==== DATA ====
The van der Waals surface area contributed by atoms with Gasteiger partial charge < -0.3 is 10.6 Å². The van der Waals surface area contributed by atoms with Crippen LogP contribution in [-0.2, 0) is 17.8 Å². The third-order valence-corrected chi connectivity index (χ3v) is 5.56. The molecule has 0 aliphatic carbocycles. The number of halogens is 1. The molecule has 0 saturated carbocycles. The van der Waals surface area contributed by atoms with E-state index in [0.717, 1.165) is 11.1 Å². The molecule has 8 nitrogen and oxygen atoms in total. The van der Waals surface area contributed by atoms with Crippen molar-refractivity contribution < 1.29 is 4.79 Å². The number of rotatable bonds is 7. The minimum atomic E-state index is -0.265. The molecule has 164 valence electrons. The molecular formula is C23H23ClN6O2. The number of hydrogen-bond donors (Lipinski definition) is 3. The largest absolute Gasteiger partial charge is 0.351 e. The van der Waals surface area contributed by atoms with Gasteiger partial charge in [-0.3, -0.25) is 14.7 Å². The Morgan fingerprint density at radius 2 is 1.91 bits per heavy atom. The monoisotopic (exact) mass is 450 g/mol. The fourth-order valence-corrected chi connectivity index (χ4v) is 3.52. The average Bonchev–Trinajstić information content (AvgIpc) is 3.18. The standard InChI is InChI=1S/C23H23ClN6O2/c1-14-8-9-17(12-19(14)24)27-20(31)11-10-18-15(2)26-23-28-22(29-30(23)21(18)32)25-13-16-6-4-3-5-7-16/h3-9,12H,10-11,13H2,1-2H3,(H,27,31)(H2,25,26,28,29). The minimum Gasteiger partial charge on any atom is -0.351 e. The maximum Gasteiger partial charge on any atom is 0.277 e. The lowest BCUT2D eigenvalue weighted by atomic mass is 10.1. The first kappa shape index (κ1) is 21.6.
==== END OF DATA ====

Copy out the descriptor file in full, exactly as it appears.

The van der Waals surface area contributed by atoms with Gasteiger partial charge < -0.3 is 10.6 Å². The van der Waals surface area contributed by atoms with Crippen LogP contribution in [-0.2, 0) is 17.8 Å². The third-order valence-corrected chi connectivity index (χ3v) is 5.56. The molecule has 0 aliphatic carbocycles. The number of halogens is 1. The molecule has 0 saturated carbocycles. The van der Waals surface area contributed by atoms with E-state index in [0.717, 1.165) is 11.1 Å². The molecule has 8 nitrogen and oxygen atoms in total. The van der Waals surface area contributed by atoms with Crippen molar-refractivity contribution < 1.29 is 4.79 Å². The number of rotatable bonds is 7. The minimum atomic E-state index is -0.265. The molecule has 164 valence electrons. The molecular formula is C23H23ClN6O2. The number of hydrogen-bond donors (Lipinski definition) is 3. The largest absolute Gasteiger partial charge is 0.351 e. The van der Waals surface area contributed by atoms with Gasteiger partial charge in [-0.3, -0.25) is 14.7 Å². The Morgan fingerprint density at radius 2 is 1.91 bits per heavy atom. The monoisotopic (exact) mass is 450 g/mol. The fourth-order valence-corrected chi connectivity index (χ4v) is 3.52. The average Bonchev–Trinajstić information content (AvgIpc) is 3.18. The standard InChI is InChI=1S/C23H23ClN6O2/c1-14-8-9-17(12-19(14)24)27-20(31)11-10-18-15(2)26-23-28-22(29-30(23)21(18)32)25-13-16-6-4-3-5-7-16/h3-9,12H,10-11,13H2,1-2H3,(H,27,31)(H2,25,26,28,29). The minimum Gasteiger partial charge on any atom is -0.351 e. The maximum Gasteiger partial charge on any atom is 0.277 e. The lowest BCUT2D eigenvalue weighted by atomic mass is 10.1. The first kappa shape index (κ1) is 21.6.